Delta removed its award charts so that customers wouldn’t know what awards are ‘supposed to’ cost. That way they could continually devalue their award pricing without notice to members, and there’d be nothing to compare prices to. And they hoped customers wouldn’t have a reference point for what miles are worth, so members would be less resistant to silly pricing. Delta has created a company town, it prices what it wishes and assumes customers have nowhere to go.
Indeed Delta profits because there’s little competition in more of their markets than other US airlines face.
Delta has said they want SkyMiles members to spend their points for products and services sold by the airline instead of free travel. They’ve even speculated on ‘miles for haircuts’.
While Delta keeps raising the price of award tickets every few months in a hyperinflation that would make Robert Mugabe jealous — last year raised price of several international awards for travel October 1 onward, but decided one devaluation in the first quarter of 2016 would be enough but it wasn’t they made no notice changes to Tel Aviv awards in March then later in the year they increased the price of transatlantic business class — at least they had stable prices, they just didn’t publish the prices.
However Delta has found a new way to price dynamically, hidden award chart be damned.
Already they’ve practiced journey control. You might find saver award space on multiple flights, but they won’t allow you to combine those flights into a saver award. Two connecting flights on an otherwise legal routing might price out as more miles.
Now though non-stop saver awards may price out more expensively depending on route.
First class domestic saver awards have cost 25,000 miles one way under the hidden award chart. If a flight is available non-stop in ‘R’ inventory it costs 25,000 miles.
Here’s January 10, 2018 Los Angeles – Atlanta. There’s a flight with R inventory which is a saver first class award.
This same flight shows up as a saver award for Air France KLM Flying Blue, so it’s verifiably partner award inventory.
However because it’s non-stop Los Angeles – Atlanta, hub-to-hub, it’s no longer 25,000 miles. Instead it’s 30,000 miles.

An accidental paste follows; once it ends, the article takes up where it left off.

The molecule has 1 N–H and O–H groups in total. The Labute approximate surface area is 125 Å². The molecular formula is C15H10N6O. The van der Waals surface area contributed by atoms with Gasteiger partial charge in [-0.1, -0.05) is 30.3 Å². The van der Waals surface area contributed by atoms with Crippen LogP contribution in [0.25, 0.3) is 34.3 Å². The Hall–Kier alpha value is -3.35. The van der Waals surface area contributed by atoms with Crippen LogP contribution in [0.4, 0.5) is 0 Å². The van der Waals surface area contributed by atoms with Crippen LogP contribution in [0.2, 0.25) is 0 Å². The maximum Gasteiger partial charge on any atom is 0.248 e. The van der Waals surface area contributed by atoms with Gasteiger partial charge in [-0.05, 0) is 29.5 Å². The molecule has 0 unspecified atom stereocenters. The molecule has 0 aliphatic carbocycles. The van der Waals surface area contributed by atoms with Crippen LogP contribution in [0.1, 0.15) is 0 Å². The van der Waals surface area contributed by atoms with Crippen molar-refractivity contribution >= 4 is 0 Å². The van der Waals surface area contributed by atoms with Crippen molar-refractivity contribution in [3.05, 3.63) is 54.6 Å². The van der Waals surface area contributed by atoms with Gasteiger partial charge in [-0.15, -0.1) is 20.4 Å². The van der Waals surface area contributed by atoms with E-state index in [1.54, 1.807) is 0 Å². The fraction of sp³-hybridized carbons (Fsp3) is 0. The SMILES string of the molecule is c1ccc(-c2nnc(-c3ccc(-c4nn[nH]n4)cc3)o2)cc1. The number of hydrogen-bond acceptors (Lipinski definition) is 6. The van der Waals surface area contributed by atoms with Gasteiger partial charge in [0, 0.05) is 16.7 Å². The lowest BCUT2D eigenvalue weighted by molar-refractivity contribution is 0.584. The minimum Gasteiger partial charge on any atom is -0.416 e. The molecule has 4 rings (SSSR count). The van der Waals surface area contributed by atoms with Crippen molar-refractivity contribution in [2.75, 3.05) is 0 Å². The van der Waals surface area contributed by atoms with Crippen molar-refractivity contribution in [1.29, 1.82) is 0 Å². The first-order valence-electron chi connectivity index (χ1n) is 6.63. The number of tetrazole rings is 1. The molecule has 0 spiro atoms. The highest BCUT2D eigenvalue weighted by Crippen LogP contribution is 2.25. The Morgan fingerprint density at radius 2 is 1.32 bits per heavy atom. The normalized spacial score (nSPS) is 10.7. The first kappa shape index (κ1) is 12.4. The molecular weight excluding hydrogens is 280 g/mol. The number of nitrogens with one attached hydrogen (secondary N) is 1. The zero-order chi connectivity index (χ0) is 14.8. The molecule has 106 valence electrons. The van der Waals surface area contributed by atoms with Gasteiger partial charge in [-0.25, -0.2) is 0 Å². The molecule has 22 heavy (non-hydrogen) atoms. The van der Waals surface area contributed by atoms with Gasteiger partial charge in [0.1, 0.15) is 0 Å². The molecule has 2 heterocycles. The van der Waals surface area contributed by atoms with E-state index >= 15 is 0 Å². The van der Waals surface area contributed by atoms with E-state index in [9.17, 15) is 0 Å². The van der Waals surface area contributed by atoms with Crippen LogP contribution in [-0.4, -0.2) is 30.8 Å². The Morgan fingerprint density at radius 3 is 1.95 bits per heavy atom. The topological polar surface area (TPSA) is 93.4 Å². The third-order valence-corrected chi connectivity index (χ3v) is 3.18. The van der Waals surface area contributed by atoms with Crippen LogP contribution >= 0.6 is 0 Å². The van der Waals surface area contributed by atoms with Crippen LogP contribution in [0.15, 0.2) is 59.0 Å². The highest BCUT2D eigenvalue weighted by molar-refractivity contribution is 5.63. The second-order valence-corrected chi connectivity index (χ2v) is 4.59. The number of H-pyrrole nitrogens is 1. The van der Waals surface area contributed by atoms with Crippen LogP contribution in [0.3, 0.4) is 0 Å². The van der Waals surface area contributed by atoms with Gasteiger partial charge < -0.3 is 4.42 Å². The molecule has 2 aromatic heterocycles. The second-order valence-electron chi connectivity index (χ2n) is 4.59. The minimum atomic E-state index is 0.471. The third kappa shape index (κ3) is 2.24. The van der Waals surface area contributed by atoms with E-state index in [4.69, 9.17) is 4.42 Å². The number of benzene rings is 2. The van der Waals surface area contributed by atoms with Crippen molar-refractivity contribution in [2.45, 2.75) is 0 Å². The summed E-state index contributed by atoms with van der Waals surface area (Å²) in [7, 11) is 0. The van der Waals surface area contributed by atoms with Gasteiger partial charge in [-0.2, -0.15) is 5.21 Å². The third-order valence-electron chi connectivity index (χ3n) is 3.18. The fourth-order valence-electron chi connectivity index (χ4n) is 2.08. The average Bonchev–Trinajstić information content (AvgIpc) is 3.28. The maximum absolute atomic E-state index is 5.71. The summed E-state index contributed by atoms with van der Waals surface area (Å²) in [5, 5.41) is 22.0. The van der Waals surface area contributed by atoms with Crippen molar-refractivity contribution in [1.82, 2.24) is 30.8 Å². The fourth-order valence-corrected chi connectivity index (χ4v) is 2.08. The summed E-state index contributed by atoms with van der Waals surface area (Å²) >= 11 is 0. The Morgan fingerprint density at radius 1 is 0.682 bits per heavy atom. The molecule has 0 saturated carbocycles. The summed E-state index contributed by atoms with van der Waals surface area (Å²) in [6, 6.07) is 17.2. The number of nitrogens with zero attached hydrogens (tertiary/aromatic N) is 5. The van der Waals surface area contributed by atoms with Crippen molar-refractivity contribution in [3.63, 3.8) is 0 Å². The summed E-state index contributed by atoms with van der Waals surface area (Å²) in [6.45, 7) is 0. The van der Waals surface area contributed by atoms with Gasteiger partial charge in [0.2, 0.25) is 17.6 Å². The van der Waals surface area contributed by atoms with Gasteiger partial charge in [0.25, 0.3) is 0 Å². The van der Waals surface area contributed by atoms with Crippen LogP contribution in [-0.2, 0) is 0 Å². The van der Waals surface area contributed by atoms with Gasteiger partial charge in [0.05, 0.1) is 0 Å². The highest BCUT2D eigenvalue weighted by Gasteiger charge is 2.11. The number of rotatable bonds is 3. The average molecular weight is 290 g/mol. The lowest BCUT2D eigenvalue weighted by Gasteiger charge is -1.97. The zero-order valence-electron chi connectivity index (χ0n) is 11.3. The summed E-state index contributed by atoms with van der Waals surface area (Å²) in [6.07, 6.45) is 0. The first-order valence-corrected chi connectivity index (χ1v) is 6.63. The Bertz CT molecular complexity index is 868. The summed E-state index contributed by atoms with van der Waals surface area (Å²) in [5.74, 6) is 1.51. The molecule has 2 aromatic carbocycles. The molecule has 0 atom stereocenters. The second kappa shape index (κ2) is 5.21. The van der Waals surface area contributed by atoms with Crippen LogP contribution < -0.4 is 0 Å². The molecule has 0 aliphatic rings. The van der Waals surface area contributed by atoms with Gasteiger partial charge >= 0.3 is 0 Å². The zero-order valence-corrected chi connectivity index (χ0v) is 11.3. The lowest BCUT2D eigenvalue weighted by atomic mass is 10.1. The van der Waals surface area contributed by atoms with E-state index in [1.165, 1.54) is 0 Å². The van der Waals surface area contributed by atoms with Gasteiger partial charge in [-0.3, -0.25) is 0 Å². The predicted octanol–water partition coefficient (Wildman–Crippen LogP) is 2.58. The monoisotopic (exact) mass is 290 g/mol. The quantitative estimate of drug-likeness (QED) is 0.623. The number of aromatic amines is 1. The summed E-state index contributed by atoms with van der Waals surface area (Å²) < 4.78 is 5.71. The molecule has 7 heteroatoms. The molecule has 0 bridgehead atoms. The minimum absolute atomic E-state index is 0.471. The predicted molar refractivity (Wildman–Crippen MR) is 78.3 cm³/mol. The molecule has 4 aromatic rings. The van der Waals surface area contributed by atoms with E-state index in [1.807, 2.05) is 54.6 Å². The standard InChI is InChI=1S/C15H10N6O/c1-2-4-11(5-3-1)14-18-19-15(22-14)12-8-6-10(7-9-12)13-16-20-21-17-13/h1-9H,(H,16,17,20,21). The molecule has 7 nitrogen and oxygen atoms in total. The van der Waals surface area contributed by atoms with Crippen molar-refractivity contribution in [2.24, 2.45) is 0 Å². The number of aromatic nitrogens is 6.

In fact the lowest price for Los Angeles – Atlanta ever gets now is 30,000 miles.
However domestic first class, even domestic first class cross country, isn’t 30,000 miles across the board. You can still book ‘R’ saver first class at 25,000 miles. In fact, you can book Los Angeles – Atlanta flights for 25,000 miles as long as your itinerary doesn’t originate in Los Angeles. Here’s Oakland – Los Angeles – Atlanta in first class (R) for 25,000 miles.
This is the opposite of traditional journey control, where only some flights are available at the saver level on a connecting basis. The non-stop is never available at 25,000 miles. But some of those non-stop flights are as long as they’re part of a larger connecting itinerary!
As I wrote when Delta increased price of Virgin Atlantic business class saver awards to as much 205,000 miles roundtrip,
Delta has made it clear for the last several years that their currency has no stable dependable value, and they’re not to be trusted. Small children whose fathers are hunched over controls have landed planes with fewer signals than SkyMiles has given out.
So much for the silly claim by Delta’s CFO that they’ve made SkyMiles more valuable since awarding miles based on the price of a ticket instead of distance flown.
The only way I can understand Delta’s award price increases month after month is to think that Sandeep Dube is a student of history, and he’s been spending his time on Post-World War II Hungary.